STONINGTON — It is a year of change for Stonington schools.

Pawcatuck and Mystic middle schools have been consolidated into a unified Stonington Middle School. Career center opportunities at Stonington High School have been expanded, and pre-kindergarten and fifth grade classes are returning to the renovated West Vine and Deans Mill elementary schools.

Mary Ann Butler, assistant superintendent of curriculum and assessment for the Stonington Public Schools, said the staff has worked diligently through the summer and teachers and faculty throughout the district are ready to welcome students back.

"Our staff has worked so hard and we are excited and ready to go," Butler said. "I think this year, the theme is a year of change. There are a lot of long-term plans that we've been working on that are finally coming to fruition."

Butler said noteworthy changes in the district are intended to improve instruction, enhance opportunities and promote teamwork and unity among teachers and students alike.

Middle school consolidation

For the past year, students and staff members have worked to meld two school communities into a unified middle school. When students in Grades 6 to 8 return to class on Tuesday, they will be together in a single location for the first time.

Tim Smith, who served as principal of both Pawcatuck and Mystic middle schools last year, said the transition began during the 2018-19 school year and will continue during the first few weeks of September.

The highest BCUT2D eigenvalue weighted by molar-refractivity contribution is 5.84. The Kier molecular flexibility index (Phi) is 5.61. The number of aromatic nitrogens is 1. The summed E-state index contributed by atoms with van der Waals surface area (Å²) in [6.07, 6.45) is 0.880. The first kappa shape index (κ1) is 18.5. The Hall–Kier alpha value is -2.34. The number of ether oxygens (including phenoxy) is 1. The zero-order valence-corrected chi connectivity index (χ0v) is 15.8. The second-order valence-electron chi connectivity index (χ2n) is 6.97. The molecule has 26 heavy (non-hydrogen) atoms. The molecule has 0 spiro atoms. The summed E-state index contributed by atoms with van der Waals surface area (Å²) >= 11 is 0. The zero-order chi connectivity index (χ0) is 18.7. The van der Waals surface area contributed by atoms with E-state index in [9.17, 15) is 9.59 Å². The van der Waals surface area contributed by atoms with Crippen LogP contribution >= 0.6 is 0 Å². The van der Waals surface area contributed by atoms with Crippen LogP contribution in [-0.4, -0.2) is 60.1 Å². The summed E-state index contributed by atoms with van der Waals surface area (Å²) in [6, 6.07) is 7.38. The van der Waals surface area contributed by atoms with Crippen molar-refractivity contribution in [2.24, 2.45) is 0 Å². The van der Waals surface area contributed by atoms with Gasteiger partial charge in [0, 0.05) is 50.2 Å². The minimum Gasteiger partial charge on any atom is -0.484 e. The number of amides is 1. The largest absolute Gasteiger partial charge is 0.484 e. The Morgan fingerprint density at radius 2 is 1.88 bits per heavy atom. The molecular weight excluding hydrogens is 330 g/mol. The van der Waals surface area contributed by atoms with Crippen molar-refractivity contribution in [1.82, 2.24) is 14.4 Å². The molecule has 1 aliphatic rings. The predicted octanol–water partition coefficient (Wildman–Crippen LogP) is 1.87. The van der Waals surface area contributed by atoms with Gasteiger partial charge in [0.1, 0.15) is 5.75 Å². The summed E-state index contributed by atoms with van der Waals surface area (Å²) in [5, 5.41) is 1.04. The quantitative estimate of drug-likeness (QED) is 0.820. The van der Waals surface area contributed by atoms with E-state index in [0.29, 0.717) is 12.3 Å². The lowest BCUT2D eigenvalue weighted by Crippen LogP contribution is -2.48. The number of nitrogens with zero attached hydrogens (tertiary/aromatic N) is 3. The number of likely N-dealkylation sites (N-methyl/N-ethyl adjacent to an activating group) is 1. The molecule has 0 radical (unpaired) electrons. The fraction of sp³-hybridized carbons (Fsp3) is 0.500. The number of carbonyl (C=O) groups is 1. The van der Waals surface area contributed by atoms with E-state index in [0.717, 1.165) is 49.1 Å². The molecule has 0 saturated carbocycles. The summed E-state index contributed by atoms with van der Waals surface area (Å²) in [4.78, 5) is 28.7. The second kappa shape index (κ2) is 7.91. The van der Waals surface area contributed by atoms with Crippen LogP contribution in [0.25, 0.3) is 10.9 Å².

"One of the things we did was to build the two rosters mindfully so that each had a mix of both students and staff from both schools," Smith said. "We will also continue to host programs in classes during the first few weeks of school to show we are one school and to build on the positive community-based mindset."

Smith and Butler each said the district held several events in the spring to allow students at Pawcatuck and Mystic to mingle, and students were given an opportunity earlier this month to attend orientation sessions.

These meet-and-greets, paired with regular community interaction through sports leagues as well as town Recreation and Human Services programs, made the transition a natural one for students, Smith said.

Combining the schools has helped to expand offerings, Smith said, and has led to the introduction of a new program, Encore, that will more closely mimic electives at the high school level and supplement core courses. Butler praised the effort, which was brought forward by teachers and developed in partnership with students, who were surveyed on their interests.

The end result is a range of opportunities in areas such as biometrics, forensics, photojournalism, photo art, and even a home economics course developed for the school's Unified program.

"We are all going to need to challenge ourselves," Smith said. "With twice as many kids to accommodate, there are some things we will need to do differently. We will all need to be a little flexible."

Expanded elementary schools

Before the 2019 school year, fifth-grade students attended the middle school and pre-kindergarten classes were held at Stonington High School and at the site of the former district central office in Old Mystic.

Now the West Vine and Deans Mill schools, which will be fully operational for the first time since renovations began, will serve as homes to seven different grade levels.

"This is the end of a multi-step transition," said Alicia Sweet Dawe, principal at West Vine School. "When we began last year, we had grades K to 2 at the school and in March, we brought over Grades 3 and 4 from West Broad Street. This year, everyone will be here at the same time for really the first time."

Dawe praised her staff, saying many teachers went above and beyond to move into their new rooms over the summer and make sure everything is ready. She said that everyone except the kindergarten were in temporary classrooms as of June and the move made for a busy summer.